A technology once considered science fiction is creating a new market for start-ups.
PUT A SPELL: by Ogmento
It's an idea that movie directors spent millions to simulate in the sci-fi films of the 80s and 90s, as audiences watched the Terminator receive live information feeds by scanning the people and objects in his immediate environment. Now, that real-life technology, called augmented reality (AR), is taking shape as a boon for mobile-application developers.
Take the new Google Maps Navigation app for Android phones, for example. While a typical GPS system would only indicate locations on a crude map on the screen, the new app allows users to see virtual arrows and street names through their phone's viewfinder, providing more accurate, real-time directions. Layar, for the iPhone, allows users to choose what points of interest they'd like to see – choosing the "ATM" option, and holding the camera over a particular intersection, would direct them to the nearest spot to pick up some cash.
Professionals such as surgeons and engineers were among the first to use AR, via projectors and head-mounted displays, using virtual reality to help make more precise movements. But since the technology has been introduced to the mainstream through smartphones, the floodgates have been opened for developers hoping to cash in. Ogmento, a company that creates and publishes AR games, hopes to be one of the leaders of the pack.
"We have very grandiose plans about what we're doing," says Brian Selzer, co-founder of the company, which has offices in New York and Los Angeles. "A lot of people are seeing AR as somewhat of a gimmick. We're here to educate and say, 'No, there's a much bigger picture here."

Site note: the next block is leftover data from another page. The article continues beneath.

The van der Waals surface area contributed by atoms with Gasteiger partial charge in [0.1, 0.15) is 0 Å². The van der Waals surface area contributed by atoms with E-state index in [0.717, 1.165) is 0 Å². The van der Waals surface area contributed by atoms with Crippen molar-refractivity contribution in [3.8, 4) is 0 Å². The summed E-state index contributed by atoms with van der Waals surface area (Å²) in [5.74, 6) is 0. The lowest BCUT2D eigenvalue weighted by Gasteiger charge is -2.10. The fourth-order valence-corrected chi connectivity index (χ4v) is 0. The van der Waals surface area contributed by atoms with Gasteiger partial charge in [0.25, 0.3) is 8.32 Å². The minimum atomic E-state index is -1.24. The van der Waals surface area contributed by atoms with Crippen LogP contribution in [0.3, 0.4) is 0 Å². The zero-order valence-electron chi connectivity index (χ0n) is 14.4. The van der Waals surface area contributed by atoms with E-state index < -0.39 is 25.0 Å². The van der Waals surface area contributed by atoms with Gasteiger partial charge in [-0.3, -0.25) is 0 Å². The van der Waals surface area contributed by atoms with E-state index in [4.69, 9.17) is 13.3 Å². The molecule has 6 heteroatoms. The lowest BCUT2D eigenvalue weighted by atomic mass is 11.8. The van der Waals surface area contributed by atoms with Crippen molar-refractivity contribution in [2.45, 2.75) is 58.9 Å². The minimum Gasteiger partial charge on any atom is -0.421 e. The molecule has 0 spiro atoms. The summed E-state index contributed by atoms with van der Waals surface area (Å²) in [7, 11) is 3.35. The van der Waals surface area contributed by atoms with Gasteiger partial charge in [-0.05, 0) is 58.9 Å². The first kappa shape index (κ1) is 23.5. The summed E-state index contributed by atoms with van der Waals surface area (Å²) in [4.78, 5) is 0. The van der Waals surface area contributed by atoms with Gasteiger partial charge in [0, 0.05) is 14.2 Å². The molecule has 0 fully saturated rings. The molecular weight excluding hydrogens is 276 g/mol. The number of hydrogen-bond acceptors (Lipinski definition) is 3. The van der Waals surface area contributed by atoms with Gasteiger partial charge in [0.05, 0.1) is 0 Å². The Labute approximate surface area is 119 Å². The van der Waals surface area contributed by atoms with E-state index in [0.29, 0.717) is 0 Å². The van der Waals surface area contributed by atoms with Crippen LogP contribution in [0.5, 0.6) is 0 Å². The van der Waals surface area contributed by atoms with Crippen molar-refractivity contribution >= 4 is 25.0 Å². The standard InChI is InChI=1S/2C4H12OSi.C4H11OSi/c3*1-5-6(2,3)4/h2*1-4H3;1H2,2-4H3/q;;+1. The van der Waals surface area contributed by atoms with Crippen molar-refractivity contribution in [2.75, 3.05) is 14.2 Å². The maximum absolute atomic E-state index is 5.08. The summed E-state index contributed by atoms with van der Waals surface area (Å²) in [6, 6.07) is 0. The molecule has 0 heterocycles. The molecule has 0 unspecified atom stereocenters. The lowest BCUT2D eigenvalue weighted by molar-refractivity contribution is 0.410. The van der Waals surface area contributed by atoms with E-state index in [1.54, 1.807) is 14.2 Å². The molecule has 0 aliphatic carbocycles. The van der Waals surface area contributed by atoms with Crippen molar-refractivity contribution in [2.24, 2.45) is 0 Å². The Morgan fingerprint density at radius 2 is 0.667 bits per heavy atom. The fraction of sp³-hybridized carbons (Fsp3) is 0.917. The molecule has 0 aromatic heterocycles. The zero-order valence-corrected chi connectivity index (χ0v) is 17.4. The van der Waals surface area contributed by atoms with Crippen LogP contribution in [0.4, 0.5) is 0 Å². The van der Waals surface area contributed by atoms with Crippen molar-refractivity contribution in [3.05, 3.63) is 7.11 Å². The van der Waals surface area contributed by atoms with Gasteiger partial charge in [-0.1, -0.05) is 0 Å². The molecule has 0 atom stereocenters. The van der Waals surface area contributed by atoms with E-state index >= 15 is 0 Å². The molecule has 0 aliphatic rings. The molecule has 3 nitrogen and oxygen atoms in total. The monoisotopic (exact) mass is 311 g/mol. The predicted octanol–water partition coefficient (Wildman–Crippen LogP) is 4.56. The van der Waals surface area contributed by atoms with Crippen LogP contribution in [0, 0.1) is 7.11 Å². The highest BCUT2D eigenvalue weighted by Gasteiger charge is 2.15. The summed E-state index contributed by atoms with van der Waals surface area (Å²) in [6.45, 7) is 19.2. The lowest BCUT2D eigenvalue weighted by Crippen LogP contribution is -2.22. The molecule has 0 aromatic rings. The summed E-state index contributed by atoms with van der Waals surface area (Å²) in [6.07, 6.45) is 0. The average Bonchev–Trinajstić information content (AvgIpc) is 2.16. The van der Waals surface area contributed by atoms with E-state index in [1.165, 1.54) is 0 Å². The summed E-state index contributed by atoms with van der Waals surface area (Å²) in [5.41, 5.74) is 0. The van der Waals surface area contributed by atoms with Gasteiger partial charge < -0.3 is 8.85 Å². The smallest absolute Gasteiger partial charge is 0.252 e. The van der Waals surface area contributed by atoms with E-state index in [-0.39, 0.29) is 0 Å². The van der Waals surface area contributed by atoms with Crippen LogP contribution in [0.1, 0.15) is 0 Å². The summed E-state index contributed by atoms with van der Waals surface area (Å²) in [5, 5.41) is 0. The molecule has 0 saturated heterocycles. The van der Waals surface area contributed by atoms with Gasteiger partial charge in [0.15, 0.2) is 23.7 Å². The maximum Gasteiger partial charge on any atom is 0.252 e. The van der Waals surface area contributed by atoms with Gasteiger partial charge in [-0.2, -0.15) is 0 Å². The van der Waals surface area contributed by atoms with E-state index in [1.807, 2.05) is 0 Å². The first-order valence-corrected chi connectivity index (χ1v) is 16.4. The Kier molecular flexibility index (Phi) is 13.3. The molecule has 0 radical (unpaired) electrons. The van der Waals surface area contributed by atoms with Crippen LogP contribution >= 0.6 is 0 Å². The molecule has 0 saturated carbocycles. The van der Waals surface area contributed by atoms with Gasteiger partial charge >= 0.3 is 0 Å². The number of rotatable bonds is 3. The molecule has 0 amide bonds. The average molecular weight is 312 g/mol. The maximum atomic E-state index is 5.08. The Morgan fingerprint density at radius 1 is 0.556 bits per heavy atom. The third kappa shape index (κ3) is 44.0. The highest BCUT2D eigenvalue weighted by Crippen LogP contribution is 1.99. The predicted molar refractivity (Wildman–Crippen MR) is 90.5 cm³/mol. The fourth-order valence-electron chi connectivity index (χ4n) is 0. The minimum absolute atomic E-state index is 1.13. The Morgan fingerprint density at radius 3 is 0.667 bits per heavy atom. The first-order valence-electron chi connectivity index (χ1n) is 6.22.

For Ogmento, the big picture includes endless advertising opportunities, such as virtual characters from new movies that play out scenes in the actual world, Selzer says. The company, in partnership with developers Arballoon, is currently readying the release of Put A Spell, an iPhone app that features a 3-D panda that teaches kids spelling and phonetics.
Chris Fralic, a partner at First Round Capital, a West Conshohocken, Pennsylvania-based technology investment firm, which has clients in the mobile, entertainment, and online industries, says he definitely has his "radar out" for the coming AR possibilities.
"We pay attention to it and think it will be a big deal," says Fralic, whose attention was first captured while watching a demonstration by Tokyo-based AR developers Tonchidot at last year's TechCrunch conference. "A number of our companies may end up using augmented reality as a way to display data to their users," he says. "When you first see it, it just blows you away."
J.J. MCCORVEY is a reporter at Inc. magazine, where he covers a wide range of topics, including technology and business research. He has covered metro news for The Detroit News, and his work has been featured in Men's Fitness. @jmccorvey